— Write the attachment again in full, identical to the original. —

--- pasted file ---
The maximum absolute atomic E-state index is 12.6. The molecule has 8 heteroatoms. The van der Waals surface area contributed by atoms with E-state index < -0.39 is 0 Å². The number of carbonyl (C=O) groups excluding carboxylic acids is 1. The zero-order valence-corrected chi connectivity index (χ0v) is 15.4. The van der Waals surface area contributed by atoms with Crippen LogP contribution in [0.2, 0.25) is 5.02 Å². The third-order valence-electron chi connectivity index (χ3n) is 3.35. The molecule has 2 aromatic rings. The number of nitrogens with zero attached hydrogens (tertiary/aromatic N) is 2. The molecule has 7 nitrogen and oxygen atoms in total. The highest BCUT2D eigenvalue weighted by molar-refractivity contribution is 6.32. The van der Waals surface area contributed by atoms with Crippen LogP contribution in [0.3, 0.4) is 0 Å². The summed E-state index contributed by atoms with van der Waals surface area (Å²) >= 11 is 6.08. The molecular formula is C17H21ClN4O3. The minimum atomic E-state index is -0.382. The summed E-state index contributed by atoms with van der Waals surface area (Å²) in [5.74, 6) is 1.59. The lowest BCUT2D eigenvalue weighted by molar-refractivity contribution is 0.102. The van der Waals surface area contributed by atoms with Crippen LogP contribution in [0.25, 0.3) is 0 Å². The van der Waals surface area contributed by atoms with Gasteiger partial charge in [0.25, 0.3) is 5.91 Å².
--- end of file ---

The maximum absolute atomic E-state index is 12.6. The molecule has 8 heteroatoms. The van der Waals surface area contributed by atoms with E-state index < -0.39 is 0 Å². The number of carbonyl (C=O) groups excluding carboxylic acids is 1. The zero-order valence-corrected chi connectivity index (χ0v) is 15.4. The van der Waals surface area contributed by atoms with Crippen LogP contribution in [0.2, 0.25) is 5.02 Å². The third-order valence-electron chi connectivity index (χ3n) is 3.35. The molecule has 2 aromatic rings. The number of nitrogens with zero attached hydrogens (tertiary/aromatic N) is 2. The molecule has 7 nitrogen and oxygen atoms in total. The highest BCUT2D eigenvalue weighted by molar-refractivity contribution is 6.32. The van der Waals surface area contributed by atoms with Crippen LogP contribution in [0.3, 0.4) is 0 Å². The summed E-state index contributed by atoms with van der Waals surface area (Å²) >= 11 is 6.08. The molecular formula is C17H21ClN4O3. The minimum atomic E-state index is -0.382. The summed E-state index contributed by atoms with van der Waals surface area (Å²) in [5.74, 6) is 1.59. The lowest BCUT2D eigenvalue weighted by molar-refractivity contribution is 0.102. The van der Waals surface area contributed by atoms with Crippen LogP contribution in [0.25, 0.3) is 0 Å². The van der Waals surface area contributed by atoms with Gasteiger partial charge in [0.25, 0.3) is 5.91 Å².